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Panel of Lay People Investigated Delaware Priests

Jan 28, 2003 | The News Journal When Catholic officials in Delaware announced their action against three priests accused of sexual abuse, they were following a policy that grew out of the wave of sex abuse charges that emerged nationwide last year.

The Charter for the Protection of Children and Young People was written in Dallas at a meeting of the United States Conference of Catholic Bishops in June. It was then rewritten to satisfy Vatican officials in Rome.

As called for in the charter, a panel of mostly Catholic lay people was appointed in Delaware by the head of the Diocese of Wilmington, Bishop Michael A. Saltarelli.

The 12-person panel was divided into teams to investigate the charges. Each team had two panel members and two priests from the diocese's administrative office who were not panel members, said the panel's chairman, retired Delaware Superior Court Judge Vincent A. Bifferato.

Members of those teams interviewed victims, the priests and other witnesses as well as consulting church records. They then presented their findings to the entire panel, which is called the Diocesan Review Board, Bifferato said.

"You try to be transparent," Bifferato said. "But we agreed to keep as much as possible confidential to protect everyone's privacy."

The group began investigating the allegations only after the Delaware Attorney General's office had finished its own investigation of the men and decided not to prosecute them because the statute of limitations had expired.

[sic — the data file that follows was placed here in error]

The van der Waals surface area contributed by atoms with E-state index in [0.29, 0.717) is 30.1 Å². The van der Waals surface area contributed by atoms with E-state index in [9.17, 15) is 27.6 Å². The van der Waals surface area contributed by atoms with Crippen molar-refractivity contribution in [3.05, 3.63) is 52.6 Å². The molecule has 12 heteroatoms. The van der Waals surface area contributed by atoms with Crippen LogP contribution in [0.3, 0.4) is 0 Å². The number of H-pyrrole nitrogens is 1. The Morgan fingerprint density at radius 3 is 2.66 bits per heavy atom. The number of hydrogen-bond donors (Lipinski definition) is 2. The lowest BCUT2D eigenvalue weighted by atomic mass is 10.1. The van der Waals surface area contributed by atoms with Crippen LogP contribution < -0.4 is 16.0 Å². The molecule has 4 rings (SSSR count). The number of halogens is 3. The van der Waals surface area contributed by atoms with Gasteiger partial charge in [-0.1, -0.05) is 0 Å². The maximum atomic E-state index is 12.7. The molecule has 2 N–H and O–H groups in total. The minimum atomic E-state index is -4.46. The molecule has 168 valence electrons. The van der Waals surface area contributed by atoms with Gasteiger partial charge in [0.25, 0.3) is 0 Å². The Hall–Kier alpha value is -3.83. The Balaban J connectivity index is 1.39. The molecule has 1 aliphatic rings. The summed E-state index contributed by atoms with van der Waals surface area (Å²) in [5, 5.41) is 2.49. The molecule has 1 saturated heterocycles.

Just as the national policy drew criticism from victims rights groups for not being tough enough, the local panel has drawn fire for excluding victims of abuse or their representatives.

It would take much more openness to satisfy Mark V. Serrano, regional director of the Survivors Network of those Abused by Priests. Serrano believes bishops should open up personnel files and secret archives, lift gag orders on victims of previous cases, and provide compensation to victims with "no strings attached."

The Delaware board is made up of 11 lay people who are not employed by the diocese, and one priest. Two board members are not Catholic, said Anthony Flynn, an attorney hired by the diocese to handle any legal claims that may grow out of the abuse allegations.

The panel will continue to meet, but for the moment it has nothing to investigate, Bifferato said. A diocese spokesman said there are no diocesan priests in active ministry who have been accused of sexual abuse.

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